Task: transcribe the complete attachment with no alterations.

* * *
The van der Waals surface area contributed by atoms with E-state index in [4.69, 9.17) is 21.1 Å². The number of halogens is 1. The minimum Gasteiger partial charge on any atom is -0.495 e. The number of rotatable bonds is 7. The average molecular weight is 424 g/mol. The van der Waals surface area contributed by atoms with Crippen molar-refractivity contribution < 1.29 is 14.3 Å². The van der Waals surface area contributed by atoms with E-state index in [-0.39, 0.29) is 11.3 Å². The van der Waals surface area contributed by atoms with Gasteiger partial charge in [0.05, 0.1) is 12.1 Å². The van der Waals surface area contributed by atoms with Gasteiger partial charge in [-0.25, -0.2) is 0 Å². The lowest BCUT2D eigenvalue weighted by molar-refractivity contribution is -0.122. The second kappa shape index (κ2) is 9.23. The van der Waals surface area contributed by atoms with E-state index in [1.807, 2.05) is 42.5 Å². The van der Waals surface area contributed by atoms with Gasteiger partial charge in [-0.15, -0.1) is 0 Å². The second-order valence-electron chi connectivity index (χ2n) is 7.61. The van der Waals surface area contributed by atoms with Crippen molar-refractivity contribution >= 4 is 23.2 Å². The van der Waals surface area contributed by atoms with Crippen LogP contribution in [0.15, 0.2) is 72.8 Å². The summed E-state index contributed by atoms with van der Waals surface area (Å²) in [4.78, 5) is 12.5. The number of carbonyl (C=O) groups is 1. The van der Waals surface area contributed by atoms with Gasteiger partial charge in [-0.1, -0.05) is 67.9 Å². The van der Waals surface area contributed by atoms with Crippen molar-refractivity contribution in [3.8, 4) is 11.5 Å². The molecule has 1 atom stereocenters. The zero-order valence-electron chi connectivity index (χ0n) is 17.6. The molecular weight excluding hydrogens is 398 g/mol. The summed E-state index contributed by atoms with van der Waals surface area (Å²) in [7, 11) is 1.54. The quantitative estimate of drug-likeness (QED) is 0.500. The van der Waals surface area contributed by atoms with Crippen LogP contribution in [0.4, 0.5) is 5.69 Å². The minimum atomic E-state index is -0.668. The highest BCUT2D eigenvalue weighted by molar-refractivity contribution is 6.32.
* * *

The van der Waals surface area contributed by atoms with E-state index in [4.69, 9.17) is 21.1 Å². The number of halogens is 1. The minimum Gasteiger partial charge on any atom is -0.495 e. The number of rotatable bonds is 7. The average molecular weight is 424 g/mol. The van der Waals surface area contributed by atoms with Crippen molar-refractivity contribution < 1.29 is 14.3 Å². The van der Waals surface area contributed by atoms with E-state index in [-0.39, 0.29) is 11.3 Å². The van der Waals surface area contributed by atoms with Gasteiger partial charge in [0.05, 0.1) is 12.1 Å². The van der Waals surface area contributed by atoms with Gasteiger partial charge in [-0.25, -0.2) is 0 Å². The lowest BCUT2D eigenvalue weighted by molar-refractivity contribution is -0.122. The second kappa shape index (κ2) is 9.23. The van der Waals surface area contributed by atoms with E-state index in [1.807, 2.05) is 42.5 Å². The van der Waals surface area contributed by atoms with Gasteiger partial charge in [-0.15, -0.1) is 0 Å². The second-order valence-electron chi connectivity index (χ2n) is 7.61. The van der Waals surface area contributed by atoms with Crippen molar-refractivity contribution >= 4 is 23.2 Å². The van der Waals surface area contributed by atoms with Crippen LogP contribution in [0.15, 0.2) is 72.8 Å². The summed E-state index contributed by atoms with van der Waals surface area (Å²) in [4.78, 5) is 12.5. The number of carbonyl (C=O) groups is 1. The van der Waals surface area contributed by atoms with Gasteiger partial charge in [-0.1, -0.05) is 67.9 Å². The van der Waals surface area contributed by atoms with Crippen molar-refractivity contribution in [3.8, 4) is 11.5 Å². The molecule has 1 atom stereocenters. The zero-order valence-electron chi connectivity index (χ0n) is 17.6. The molecular weight excluding hydrogens is 398 g/mol. The summed E-state index contributed by atoms with van der Waals surface area (Å²) in [7, 11) is 1.54. The quantitative estimate of drug-likeness (QED) is 0.500. The van der Waals surface area contributed by atoms with Crippen LogP contribution in [0.4, 0.5) is 5.69 Å². The minimum atomic E-state index is -0.668. The highest BCUT2D eigenvalue weighted by molar-refractivity contribution is 6.32.